How to double your client base without selling

Many professional service providers I know have a love/hate relationship with sales. It’s something we know is needed to grow our business, but the process of actually pitching our work and quoting a price for it can feel uncomfortable.

I often hear comments from business owners saying “I hate doing sales” or “I don’t want to come across like a salesman.” Sales can be seen as something slightly sleazy, bringing to mind images of high-energy men in power ties reeling prospects in and then high-fiving each other every time another one is hooked.

Truly authentic sales is nothing like this.

The way I think of it is this: if you’re an expert in your field, other people or businesses need the skills that you have. These skills will solve a problem for them or improve their lives in some way, and this has value to them.

They will happily pay for your services if you’re charging anything up to that perceived value – it is an easy, comfortable and logical decision for them to do so.

So “sales” becomes simply connecting those people who have needs with someone who can solve their problems – you.

And in fact, if these people know that they need you before they get in touch, you don’t have to “do sales” at all. They come to you understanding clearly who you are, what you do and who you do it for, and requesting that you help them. They have chosen you before you even meet.

So how can you attract these perfect enquiries?

The answer is in how those potential clients have found you, learnt about you, and experienced what you do, before they make the decision to get in touch.

You must have three things in place in order to have a smooth pathway for your ideal clients to get in touch.

1. Position

Your “position” is a term we use to mean the essence of who you present yourself as.

A crystal clear position means you know and can articulate who you are, what you do, and who you do it for. It encompasses your visual branding and your products, and also shows your audience how you are different from your competitors.

Knowing your position is the foundation of a communication strategy as it guides the messages, voice, visual design and every other aspect of your marketing, in order to be consistent and make an effective impact on your audience.

2. Presence

Once you are set with your position, you need ways to be able to show that information to your audience. This is your “presence”, where people see you online and can discover what you do and how to connect.

Online, your largest asset is going to be your website, the “mothership” that gathers and coordinates your online activity. Your website is the ultimate presence where you can use many types of media and communication strategies to get your message across.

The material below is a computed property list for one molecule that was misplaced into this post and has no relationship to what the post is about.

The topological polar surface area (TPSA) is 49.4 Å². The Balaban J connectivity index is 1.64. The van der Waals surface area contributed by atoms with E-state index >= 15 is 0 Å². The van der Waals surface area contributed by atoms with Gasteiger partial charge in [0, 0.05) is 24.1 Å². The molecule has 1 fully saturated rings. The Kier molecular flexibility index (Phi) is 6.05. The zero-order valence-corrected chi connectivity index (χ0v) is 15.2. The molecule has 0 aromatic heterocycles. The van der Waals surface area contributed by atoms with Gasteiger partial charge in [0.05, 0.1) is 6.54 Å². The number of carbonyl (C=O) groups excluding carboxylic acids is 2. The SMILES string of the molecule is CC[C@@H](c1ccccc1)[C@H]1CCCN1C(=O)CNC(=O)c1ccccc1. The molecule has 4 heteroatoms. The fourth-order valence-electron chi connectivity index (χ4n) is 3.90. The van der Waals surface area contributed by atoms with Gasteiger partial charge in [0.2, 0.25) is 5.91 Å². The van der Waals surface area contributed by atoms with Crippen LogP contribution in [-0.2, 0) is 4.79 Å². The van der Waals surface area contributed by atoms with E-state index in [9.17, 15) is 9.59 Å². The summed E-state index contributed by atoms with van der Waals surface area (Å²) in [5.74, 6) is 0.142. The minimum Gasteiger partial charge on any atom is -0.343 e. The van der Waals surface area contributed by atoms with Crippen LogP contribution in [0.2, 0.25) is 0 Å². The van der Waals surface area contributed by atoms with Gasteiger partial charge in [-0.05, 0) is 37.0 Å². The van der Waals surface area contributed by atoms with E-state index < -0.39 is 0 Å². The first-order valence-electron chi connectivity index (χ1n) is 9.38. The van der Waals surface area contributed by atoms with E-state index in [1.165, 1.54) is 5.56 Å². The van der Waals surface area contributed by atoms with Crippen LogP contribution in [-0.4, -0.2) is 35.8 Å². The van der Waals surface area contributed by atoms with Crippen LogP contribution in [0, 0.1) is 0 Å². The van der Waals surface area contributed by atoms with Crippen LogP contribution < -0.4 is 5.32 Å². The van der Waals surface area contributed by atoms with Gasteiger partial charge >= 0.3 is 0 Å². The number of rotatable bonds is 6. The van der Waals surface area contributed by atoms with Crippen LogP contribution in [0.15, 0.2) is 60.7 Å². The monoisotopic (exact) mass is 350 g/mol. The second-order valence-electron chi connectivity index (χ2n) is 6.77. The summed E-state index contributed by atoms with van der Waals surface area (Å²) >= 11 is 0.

Social media pages, landing pages and other places your audience will find you online also make up your presence, so ensure that your persona and message is consistent across all of them.

Your presence is also where you have your all-important calls to action: for example, to call for an appointment or fill in a form for more information.

3. Promotion

Having a fabulous website still doesn’t mean anyone will see it, and that’s where this step comes in.

“Promotion” covers all the activity that we do to get out in front of the ideal audience: social media, advertising, being found in Google search, even email. These strategies get you and your message out regularly and encourage people who are interested to click through to see more: that’s when they visit your presence and continue the journey.

Note that even though your promotional activity is much more regular and changeable, it needs to maintain the same position across the board. By being consistent all your marketing pulls in the same direction and allows you to make a deeper impression in your audience’s minds.

The digital impact strategy

All three pillars together form a strategic pathway that your broader audience follows to become clients. Using the strategy above you will have assets in each of the three pillars, and this makes the pathway for a potential client clear.

By the time they come to you, a typical client will have seen an ad, clicked through to your website, experienced your content and understood your position.

If they are the right fit, they get in touch knowing that they want to work with you. The sales conversation at that point is easy.

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